Play on Team You

By the time we reach our twenties we’re functioning all by ourselves. We’re now ‘proper grown ups’, we’re officially adults.

Our choice in shoes is our own and we are the only ones to blame for each fashion faux pas. We’ve made mistakes, we’ve learnt. We know that there’s still a long way to go but we can look at our successes, so far, with a cheeky smile.

So why is it that then, when it comes to our Career, so many women lack the confidence they need to make the Next Big Decision?

Why can’t we trust our own self-knowledge and experience, shake off our nerves, and step forward?

Recently I was amidst a Career crisis. I had, to all intents and purposes, ‘made it’. Aged 24. Working as a Director overseeing a large Marketing Department I had a raft of responsibility and flexibility. My schedule was my own and the perks were to die for.

When I was head hunted for a new role in the banking sector, at a lesser salary, I was more surprised than anyone that I wanted to say “YES!”

Secretly I knew that by working 24/7, my skills were stagnating and I was becoming institutionalized. My CV screamed for new opportunities.

It was simple – I would ride into the financial sunset without a care in the world.

But then I started to doubt my decision. And that’s when life became complicated.

I started by asking advice from several, trusted, female colleagues who had mentored me over the years. Of course, I threw a man in there for good measure. I listened intently – I even took notes. Days were spent drawing diagrams, scribbling pros and cons lists and cross referencing my sources. If complex, my new approach was nothing short of thorough.

A week later, I was in turmoil. I returned for more advice, asked more questions. My office had become a rainbow of sticky notes stuck to every surface in some attempt to order my thoughts.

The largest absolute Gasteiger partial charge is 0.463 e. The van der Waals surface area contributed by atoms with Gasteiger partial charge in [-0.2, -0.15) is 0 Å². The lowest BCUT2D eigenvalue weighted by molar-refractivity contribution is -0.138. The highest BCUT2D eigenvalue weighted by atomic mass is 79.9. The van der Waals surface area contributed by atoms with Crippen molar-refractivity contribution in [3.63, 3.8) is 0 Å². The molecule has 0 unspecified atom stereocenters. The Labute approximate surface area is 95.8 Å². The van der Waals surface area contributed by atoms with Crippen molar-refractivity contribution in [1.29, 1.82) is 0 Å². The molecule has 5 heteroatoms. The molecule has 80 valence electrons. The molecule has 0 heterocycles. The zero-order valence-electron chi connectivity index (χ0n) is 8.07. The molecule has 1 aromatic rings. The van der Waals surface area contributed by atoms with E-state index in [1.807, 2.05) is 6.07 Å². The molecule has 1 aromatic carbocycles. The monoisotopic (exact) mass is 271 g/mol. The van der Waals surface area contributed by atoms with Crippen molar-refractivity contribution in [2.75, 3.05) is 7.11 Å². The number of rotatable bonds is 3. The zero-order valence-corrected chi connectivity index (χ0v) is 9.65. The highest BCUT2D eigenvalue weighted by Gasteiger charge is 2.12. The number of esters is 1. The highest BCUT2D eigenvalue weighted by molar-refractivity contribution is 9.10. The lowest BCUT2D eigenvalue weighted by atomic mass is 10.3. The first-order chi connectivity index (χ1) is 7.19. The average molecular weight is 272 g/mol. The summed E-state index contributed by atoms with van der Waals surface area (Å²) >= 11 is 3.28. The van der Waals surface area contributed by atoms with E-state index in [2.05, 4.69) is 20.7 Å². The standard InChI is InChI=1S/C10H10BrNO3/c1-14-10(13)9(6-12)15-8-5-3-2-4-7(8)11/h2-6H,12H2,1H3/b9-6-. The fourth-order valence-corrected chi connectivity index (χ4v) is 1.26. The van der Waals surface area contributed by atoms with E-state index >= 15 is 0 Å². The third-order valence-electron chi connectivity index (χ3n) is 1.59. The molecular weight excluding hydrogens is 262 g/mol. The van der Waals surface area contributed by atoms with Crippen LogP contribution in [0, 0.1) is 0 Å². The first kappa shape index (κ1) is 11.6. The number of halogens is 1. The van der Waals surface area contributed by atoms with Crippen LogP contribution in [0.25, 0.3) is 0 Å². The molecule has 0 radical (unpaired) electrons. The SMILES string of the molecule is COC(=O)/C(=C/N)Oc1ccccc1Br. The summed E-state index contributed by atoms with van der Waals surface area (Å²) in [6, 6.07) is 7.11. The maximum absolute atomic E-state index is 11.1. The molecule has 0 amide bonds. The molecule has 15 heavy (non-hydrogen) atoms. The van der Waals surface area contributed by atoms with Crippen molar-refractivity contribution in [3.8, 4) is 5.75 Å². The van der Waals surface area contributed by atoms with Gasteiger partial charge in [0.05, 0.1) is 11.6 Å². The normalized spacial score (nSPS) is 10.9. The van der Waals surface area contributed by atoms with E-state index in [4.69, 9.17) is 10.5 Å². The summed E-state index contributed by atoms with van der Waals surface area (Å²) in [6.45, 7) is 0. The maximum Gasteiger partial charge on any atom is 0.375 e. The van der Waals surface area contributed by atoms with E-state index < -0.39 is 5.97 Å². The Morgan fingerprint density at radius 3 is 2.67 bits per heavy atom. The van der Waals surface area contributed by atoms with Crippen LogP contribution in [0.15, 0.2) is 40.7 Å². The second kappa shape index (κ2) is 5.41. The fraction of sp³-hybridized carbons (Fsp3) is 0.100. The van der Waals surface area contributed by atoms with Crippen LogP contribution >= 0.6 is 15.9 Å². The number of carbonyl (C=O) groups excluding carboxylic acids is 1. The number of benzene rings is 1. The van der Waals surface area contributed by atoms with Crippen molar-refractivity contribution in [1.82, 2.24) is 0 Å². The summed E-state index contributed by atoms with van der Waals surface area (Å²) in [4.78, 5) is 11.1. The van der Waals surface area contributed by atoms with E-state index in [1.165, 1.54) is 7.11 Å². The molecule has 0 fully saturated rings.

The consensus was that I should stay. I was perceived as ‘living the dream’ and was told to ‘count my blessings’ and enjoy my ‘time at the top’. My head was a spin with clichés. No opinion was the same.

Emotionally exhausted I simply felt guilty that, not only did I not agree with their advice, but that I wasn’t confident enough to make my own decision. I was on information overload.

My situation came to a head, one week later, when our connection networks went down. There was no email – no phone. Professionally, I was alone – but I finally had time to think.

I realised, I was already successful. I had forged my own career. Why? Because, up until now, I had made my own choices. I knew myself. I knew where I wanted to go – and I had a damn good idea about how to get there.

My only downfall was that, when asking for the opinion of others, I had forgotten to listen to my own. I forgot that I had a brain – and that others, although full of care and concern, would always be guided by their own experiences, not mine.

By the time I was reconnected with the outside world my decision was made. The next day, I called my new Director and told him I was delighted to accept the role.

Looking back, it was my lack of self-confidence, and belief in myself, that almost cost me a role that I now adore.

The reasons for my move were plentiful, and my logic, albeit flawed, was my own. I’ve made a decision that I’m proud of – and confident in. If I fail, I only have myself to blame. And if I succeed then that will be the icing on the cake.

So, if you have a difficult Career decision to make – ask your own advice first.  

Be strong and believe in your goals. Take yourself for coffee and find out what Team You thinks. Choose the direction that’s right for you. Listen to others, but make your own decision.

Remember, when it comes to your Career, you are your very own best friend. You’re already on the Winning Team.

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